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JapanFocus
Low Attendance for Japan's Coming of Age Day
Sign of declining population behind small numbers?
David Michael Weber (crossfire)     Print Article 
Published 2007-01-12 01:32 (KST)   
Young girls at Tokyo's Meiji Shrine Celebrate Their Coming of Age
©2007 D.Weber

Once again the streets of Japan were filled (or slightly filled as the records show this year) with girls celebrating their coming into adulthood wearing traditional long-sleeved kimono known as furisode.

©2007 D.Weber

Age 20 is the legal adult age in Japan and over 50 years ago a national holiday known as Seijin-no-Hi ("Coming of Age Day") was established to give these new adults a day to celebrate.

A passerby gives a double look as two young women make their entrance
©2007 D.Weber

This is the day especially for young women to shine and achieve celebrity-like status in their gorgeous furisode kimono. Temples and shrines are mobbed with kimono-clad girls posing away while fervid photographers snap away.

©2007 D.Weber

This year's Coming of Age Day however marks one of the lowest turn outs since 1987. The Baby Boom generation had it's highest number of 20 year olds in 1970 with 2.46 million and their children registered 2.04 million in 1994.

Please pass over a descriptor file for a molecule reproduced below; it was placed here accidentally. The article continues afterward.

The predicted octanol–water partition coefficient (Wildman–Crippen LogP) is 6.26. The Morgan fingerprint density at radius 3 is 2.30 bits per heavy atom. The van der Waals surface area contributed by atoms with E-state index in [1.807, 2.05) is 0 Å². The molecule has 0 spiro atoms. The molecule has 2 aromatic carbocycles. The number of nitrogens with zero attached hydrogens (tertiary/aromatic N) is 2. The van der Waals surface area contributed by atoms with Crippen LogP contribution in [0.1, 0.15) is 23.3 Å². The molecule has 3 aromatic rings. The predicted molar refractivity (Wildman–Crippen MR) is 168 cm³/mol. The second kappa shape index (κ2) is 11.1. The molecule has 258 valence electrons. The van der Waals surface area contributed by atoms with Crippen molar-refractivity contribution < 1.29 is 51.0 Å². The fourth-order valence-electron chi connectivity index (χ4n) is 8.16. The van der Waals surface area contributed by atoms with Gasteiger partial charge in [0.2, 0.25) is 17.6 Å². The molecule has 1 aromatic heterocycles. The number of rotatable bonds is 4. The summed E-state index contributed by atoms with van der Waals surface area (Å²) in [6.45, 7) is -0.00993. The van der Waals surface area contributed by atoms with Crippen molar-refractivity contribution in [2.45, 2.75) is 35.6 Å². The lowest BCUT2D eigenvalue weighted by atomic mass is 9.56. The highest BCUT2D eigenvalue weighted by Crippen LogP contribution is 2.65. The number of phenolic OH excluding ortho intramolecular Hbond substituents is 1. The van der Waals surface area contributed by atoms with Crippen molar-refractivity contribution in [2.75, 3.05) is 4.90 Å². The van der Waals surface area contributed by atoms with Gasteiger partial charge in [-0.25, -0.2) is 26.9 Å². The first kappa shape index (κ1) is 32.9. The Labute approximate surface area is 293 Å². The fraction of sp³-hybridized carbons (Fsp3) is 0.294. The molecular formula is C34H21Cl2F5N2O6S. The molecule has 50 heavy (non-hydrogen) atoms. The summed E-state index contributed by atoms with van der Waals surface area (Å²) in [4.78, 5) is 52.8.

A young woman enjoys her celebrity-status
©2007 D.Weber

The overall figure of today's 20 year olds is a grim 1.09% of the entire population. This year's low numbers has rekindled the brooding fear of a top-heavy population of the elderly over a smaller population of youth.

©2007 D.Weber

With more and more baby boomers getting prepared for retirement, there is a legitimate fear of labor shortages in the near future. The Japanese government has so far been relunctant to ease immigration policies which would help to fill growing labor gaps.

©2007 D.Weber

In contrast to the grim foreboding future of a youth-less Japanese society and the nightmare to right-wingers of growing foriegn labor, the number of marriages and births has gone up in recent times prompting hope.

©2007 D.Weber

All this gloom seemingly did not faze the new adults. They were too busy getting their pictures taken, riding the rides at Disneyland, and simply enjoying their special day.

©2007 D.Weber


©2007 D.Weber


©2007 D.Weber


©2007 D.Weber


A contrasting young couple pose for pictures
©2007 D.Weber
©2007 OhmyNews
A native Tennesseean, David M. Weber is currently at the grammatical grindstone cranking out gerunds, dangling modifiers and perfecting tenses as an English teacher in Japan. In his travels, he has hiked the Inca Trail, been mugged in Mexico City, broke his leg in Switzerland, attempted to bike through Mexico and failed, climbed Pyramids in Egypt and Mexico, drank great quantities of beer at Oktoberfest and gambled at Monte Carlo.
Other articles by reporter David Michael Weber

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